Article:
wi fi .ppt by lovkeshkumar1

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									                Wi-Fi
Wireless Communications
            Sheldon Lou
What is Wi-Fi?
 The standard for wireless local area networks
  (WLANs). It’s like a common language that all
  the devices use to communicate to each other.
  If you have a standard, people can make all
  sorts of devices that can work with each other.
 It’s actually IEEE 802.11, a family of standards.
  The IEEE (Eye-triple-E, Institute of Electrical and Electronics
  Engineers Inc.) is a non-profit, technical professional association of
  more than 360,000 individual members in approximately 175
  countries. The Wireless Ethernet Compatibility Alliance started the
  Wi-Fi--wireless fidelity--certification program to ensure that
  equipment claiming 802.11 compliance was genuinely interoperable.
US Frequency Bands
Band                            Frequency range
UHF ISM                         902-928 MHz
S-Band                          2-4 GHz
S-Band ISM                      2.4-2.5 GHz
C-Band                          4-8 GHz
C-Band satellite downlink       3.7-4.2 GHz
C-Band Radar (weather)          5.25-5.925 GHz
C-Band ISM                      5.725-5.875 GHz
C-Band satellite uplink         5.925-6.425 GHz
X-Band                          8-12 GHz
X-Band Radar (police/weather)   8.5-10.55 GHz
Wi-Fi Standards

Standard Speed    Freq band   Notes
802.11    2 Mbps   2.4 GHz   (1997)
  802.11a 54 Mbps   5 GHz     (1999)
  802.11b 11 Mbps   2.4 GHz
  802.11g 54 Mbps   2.4 GHz
ISM Band
ISM stands for industrial, scientific, and medical.
  ISM bands are set aside for equipment that is
  related to industrial or scientific processes or is
  used by medical equipment. Perhaps the most
  familiar ISM-band device is the microwave oven,
  which operates in the 2.4-GHz ISM band. The
  ISM bands are license-free, provided that
  devices are low-power. You don't need a license
  to set up and operate a wireless network.
Wireless LAN Networks
WLAN Architecture—Ad Hoc Mode
 Ad-Hoc mode: Peer-to-peer setup where
 clients can connect to each other directly.
 Generally not used for business networks.
Ad Hoc Structure

Mobile stations communicate to each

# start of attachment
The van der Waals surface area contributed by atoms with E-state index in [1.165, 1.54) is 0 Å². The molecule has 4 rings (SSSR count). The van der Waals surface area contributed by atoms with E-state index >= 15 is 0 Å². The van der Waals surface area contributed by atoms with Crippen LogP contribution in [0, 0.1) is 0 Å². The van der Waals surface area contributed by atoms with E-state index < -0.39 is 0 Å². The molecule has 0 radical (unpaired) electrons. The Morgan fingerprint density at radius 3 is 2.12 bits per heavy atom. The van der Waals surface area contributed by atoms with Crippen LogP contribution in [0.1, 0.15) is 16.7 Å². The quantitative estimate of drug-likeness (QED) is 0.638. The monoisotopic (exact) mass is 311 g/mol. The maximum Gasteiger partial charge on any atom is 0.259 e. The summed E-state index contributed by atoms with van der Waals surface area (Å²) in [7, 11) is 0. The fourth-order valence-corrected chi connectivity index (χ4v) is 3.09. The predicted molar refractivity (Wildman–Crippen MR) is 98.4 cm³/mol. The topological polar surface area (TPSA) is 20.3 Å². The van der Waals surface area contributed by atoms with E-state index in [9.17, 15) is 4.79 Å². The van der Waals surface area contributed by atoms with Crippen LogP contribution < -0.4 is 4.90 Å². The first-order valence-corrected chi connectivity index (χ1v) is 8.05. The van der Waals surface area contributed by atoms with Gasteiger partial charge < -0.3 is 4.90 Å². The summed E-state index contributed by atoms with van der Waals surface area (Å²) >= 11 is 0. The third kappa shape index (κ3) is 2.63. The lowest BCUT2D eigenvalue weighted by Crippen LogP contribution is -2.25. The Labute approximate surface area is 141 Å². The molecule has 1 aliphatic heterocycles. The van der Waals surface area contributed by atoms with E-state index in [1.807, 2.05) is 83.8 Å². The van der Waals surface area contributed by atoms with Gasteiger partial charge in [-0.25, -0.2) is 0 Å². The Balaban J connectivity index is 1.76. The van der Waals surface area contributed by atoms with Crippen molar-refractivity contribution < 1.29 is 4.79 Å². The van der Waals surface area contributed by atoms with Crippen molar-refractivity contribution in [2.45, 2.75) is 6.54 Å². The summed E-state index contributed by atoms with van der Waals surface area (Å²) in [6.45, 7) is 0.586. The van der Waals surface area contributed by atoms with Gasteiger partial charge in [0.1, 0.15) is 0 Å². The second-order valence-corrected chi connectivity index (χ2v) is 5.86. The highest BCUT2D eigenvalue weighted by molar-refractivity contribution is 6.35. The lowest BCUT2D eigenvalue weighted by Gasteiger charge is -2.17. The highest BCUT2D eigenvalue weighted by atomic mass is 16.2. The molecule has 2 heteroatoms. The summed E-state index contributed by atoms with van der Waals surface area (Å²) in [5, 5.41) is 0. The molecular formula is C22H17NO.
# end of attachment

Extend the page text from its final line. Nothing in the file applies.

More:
other directly.
It’s set up for a special purpose and for a
 short period of time. For example, the
 participants of a meeting in a conference
 room may create an ad hoc network at the
 beginning of the meeting and dissolve it
 when the meeting ends.
WLAN Architecture--Mesh

 Mesh: Every client in
  the network also acts
  as an access or relay
  point, creating a “self-
  healing” and (in
  theory) infinitely
  extensible network.
   Not yet in widespread
   use, unlikely to be in
   homes.
WLAN Architecture—Infrastructure Mode




                       To Wired Network
Infrastructure network
 There is an Access Point (AP), which becomes the
  hub of a “star topology.”
 Any communication has to go through AP. If a
  Mobile Station (MS), like a computer, a PDA, or a
  phone, wants to communicate with another MS, it
  needs to send the information to AP first, then AP
  sends it to the destination MS
 Multiple APs can be connected together and handle
  a large number of clients.
 Used by the majority of WLANs in homes and
  businesses.
Comparison of Two Structures

              Infrastructure   Ad hoc
Expansion          X
Flexibility                       X
Control            X
Routing            X
Coverage           X
Reliability                       X
Extended Service Area
Roaming
 In an extended service area, a mobile station (MS) can
  roam from one BSS (Basic Service Set) to another.
 Roughly speaking, the MS keeps checking the beacon
  signal sent by each AP and select the strongest one and
  connect to that AP.
 If the BSSs overlap, the connection will not be
  interrupted when an MS moves from one set to another.
  If not, the service will be interrupted.
 Two BSSs coverage areas can largely overlap to
  increase the capacity for a particular area. If so, the two
  access points will use different channels, as we will